Author Hilary Fawcett explains the allure of the 60s, she said: "The period is one of high modernity, optimism, innovation as represented in the expanding media and commodity culture of the era."
Music was more influential and rebellious than ever before. Bands like The Rolling Stones and The Who were the children of the baby boom with new ideas, fashions, and did it all with a Rock n' Roll attitude.
Author Sean Egan, The Rolling Stones and the making of Let it Bleed, writes about the Stones in the sixties: "It was the year when the establishment of Great Britain decided to break the band who epitomised and figure headed a counter-culture that was threatening the censorious and authoritarian values of the old order."
By the mid 60s new freedoms were coming into power. The contraceptive pill was introduced, homosexuality was legalised and feminism was fighting hard.
A generation was experiencing a new wave of modernity. Drug use was becoming more frequent, people were more sexually liberated and fashion was making its stamp on the world.
The introduction of the department store was a leader on the high street for fashion but British designer Mary Quant introduced a whole new shop in 1955...the boutique.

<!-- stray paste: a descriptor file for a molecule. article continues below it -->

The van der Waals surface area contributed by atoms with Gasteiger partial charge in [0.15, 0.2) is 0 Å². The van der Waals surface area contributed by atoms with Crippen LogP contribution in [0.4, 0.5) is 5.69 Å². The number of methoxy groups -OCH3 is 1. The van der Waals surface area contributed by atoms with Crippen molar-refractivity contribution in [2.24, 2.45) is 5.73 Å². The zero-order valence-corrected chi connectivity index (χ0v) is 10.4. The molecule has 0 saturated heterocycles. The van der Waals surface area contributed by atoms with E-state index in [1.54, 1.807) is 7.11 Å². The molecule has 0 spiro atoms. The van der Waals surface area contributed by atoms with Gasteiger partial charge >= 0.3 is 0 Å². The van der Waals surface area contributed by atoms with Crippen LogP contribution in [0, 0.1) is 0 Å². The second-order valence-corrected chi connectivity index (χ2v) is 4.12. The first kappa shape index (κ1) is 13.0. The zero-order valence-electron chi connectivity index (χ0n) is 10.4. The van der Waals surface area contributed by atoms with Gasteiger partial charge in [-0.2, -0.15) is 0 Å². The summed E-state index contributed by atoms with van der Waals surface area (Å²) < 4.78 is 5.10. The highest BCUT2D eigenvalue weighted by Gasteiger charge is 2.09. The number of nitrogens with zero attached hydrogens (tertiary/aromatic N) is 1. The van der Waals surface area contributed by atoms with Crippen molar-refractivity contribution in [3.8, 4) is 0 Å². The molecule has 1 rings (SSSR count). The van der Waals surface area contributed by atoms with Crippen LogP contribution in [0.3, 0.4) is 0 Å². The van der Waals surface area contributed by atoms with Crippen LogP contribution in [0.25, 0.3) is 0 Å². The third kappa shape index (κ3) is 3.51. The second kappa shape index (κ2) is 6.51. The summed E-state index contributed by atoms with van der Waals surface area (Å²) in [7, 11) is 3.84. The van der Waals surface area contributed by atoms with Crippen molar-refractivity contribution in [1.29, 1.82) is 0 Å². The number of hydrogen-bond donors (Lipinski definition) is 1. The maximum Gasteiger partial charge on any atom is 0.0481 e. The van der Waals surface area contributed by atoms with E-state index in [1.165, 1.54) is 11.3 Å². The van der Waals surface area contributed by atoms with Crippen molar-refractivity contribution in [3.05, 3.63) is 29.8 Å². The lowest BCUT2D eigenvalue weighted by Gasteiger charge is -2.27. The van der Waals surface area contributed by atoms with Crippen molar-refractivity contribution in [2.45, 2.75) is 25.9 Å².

In the book The Face of Fashion, Jennifer Craik said: "In 1964, Courreges launched his 'space age' clothes and Mary Quant her pop clothes. Both collections offered a new look for teenagers and young people."
Quant wanted the unconventional look in her clothes, accessories, and shop window.
Her shop window was famous for its quirky mannequin poses and 'most up-to-date hair cuts'.
She could give young people cheap 'throwaway' fashion; mass produced clothes that could be sold at an affordable price.
Craik describes fashion as 'no longer elite' making fashion available to all classes.
Writer Samantha Bleikorn, The Mini Mod Sixties Book, said in her book: "For young women, the rebellion against the hobbling effects of long skirts and stiletto heels that had been key parts of the haute couture that ruled fashion for as long as any teenager or twenty-some-thing could remember."
Youth culture was breaking old conventions and designers like Mary Quant were taking notice.
Her boutique, Bazaar, sold everything from vest dresses to feather boas and colours of metallic’s to lustrous primaries. She described her boutique as a 'little shop with funky clothes' and it would instantly catch on.
In the late 50s and early 60s a group called the 'Chelsea Set' emerged. They were young trendy females who embraced the fashion scene.
An article in the Independent interviews Diana Melly, a past employee of Quant’s, she said: "Mary was the undisputed queen of the "Chelsea Set". Bazaar was one of its main meeting places. That was part of the reason why I wanted to work there."